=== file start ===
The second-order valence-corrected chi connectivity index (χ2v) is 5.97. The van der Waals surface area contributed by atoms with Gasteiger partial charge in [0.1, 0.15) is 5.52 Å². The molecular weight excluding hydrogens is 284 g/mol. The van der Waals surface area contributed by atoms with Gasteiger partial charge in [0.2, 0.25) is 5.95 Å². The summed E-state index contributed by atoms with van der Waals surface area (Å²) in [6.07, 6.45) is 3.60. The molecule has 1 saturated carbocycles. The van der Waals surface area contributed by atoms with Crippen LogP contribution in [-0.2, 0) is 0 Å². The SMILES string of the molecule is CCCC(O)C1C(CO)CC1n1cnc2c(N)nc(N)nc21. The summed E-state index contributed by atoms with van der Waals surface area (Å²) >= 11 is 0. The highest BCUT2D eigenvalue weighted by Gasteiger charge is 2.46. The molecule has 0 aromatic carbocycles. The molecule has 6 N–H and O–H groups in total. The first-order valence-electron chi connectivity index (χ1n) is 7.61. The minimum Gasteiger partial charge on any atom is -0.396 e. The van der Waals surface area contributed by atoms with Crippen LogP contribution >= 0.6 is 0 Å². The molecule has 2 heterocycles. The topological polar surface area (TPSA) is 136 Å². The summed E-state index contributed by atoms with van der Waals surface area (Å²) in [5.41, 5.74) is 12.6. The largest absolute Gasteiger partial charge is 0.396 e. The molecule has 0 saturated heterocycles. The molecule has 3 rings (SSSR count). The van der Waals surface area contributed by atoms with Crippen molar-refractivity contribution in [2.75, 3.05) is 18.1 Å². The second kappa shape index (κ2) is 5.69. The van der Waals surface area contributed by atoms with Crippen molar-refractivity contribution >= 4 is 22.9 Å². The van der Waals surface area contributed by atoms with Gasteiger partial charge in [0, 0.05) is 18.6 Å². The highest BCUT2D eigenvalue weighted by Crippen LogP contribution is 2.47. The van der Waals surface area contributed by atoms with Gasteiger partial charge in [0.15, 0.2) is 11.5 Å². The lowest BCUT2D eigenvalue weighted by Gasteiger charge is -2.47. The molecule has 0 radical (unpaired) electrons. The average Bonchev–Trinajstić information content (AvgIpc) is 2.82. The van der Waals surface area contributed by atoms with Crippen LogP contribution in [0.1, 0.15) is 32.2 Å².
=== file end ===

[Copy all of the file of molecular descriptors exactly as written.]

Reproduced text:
The second-order valence-corrected chi connectivity index (χ2v) is 5.97. The van der Waals surface area contributed by atoms with Gasteiger partial charge in [0.1, 0.15) is 5.52 Å². The molecular weight excluding hydrogens is 284 g/mol. The van der Waals surface area contributed by atoms with Gasteiger partial charge in [0.2, 0.25) is 5.95 Å². The summed E-state index contributed by atoms with van der Waals surface area (Å²) in [6.07, 6.45) is 3.60. The molecule has 1 saturated carbocycles. The van der Waals surface area contributed by atoms with Crippen LogP contribution in [-0.2, 0) is 0 Å². The SMILES string of the molecule is CCCC(O)C1C(CO)CC1n1cnc2c(N)nc(N)nc21. The summed E-state index contributed by atoms with van der Waals surface area (Å²) >= 11 is 0. The highest BCUT2D eigenvalue weighted by Gasteiger charge is 2.46. The molecule has 0 aromatic carbocycles. The molecule has 6 N–H and O–H groups in total. The first-order valence-electron chi connectivity index (χ1n) is 7.61. The minimum Gasteiger partial charge on any atom is -0.396 e. The van der Waals surface area contributed by atoms with Crippen LogP contribution >= 0.6 is 0 Å². The molecule has 2 heterocycles. The topological polar surface area (TPSA) is 136 Å². The summed E-state index contributed by atoms with van der Waals surface area (Å²) in [5.41, 5.74) is 12.6. The largest absolute Gasteiger partial charge is 0.396 e. The molecule has 0 saturated heterocycles. The molecule has 3 rings (SSSR count). The van der Waals surface area contributed by atoms with Crippen molar-refractivity contribution in [2.75, 3.05) is 18.1 Å². The second kappa shape index (κ2) is 5.69. The van der Waals surface area contributed by atoms with Crippen molar-refractivity contribution >= 4 is 22.9 Å². The van der Waals surface area contributed by atoms with Gasteiger partial charge in [0, 0.05) is 18.6 Å². The highest BCUT2D eigenvalue weighted by Crippen LogP contribution is 2.47. The van der Waals surface area contributed by atoms with Gasteiger partial charge in [0.15, 0.2) is 11.5 Å². The lowest BCUT2D eigenvalue weighted by Gasteiger charge is -2.47. The molecule has 0 radical (unpaired) electrons. The average Bonchev–Trinajstić information content (AvgIpc) is 2.82. The van der Waals surface area contributed by atoms with Crippen LogP contribution in [0.1, 0.15) is 32.2 Å².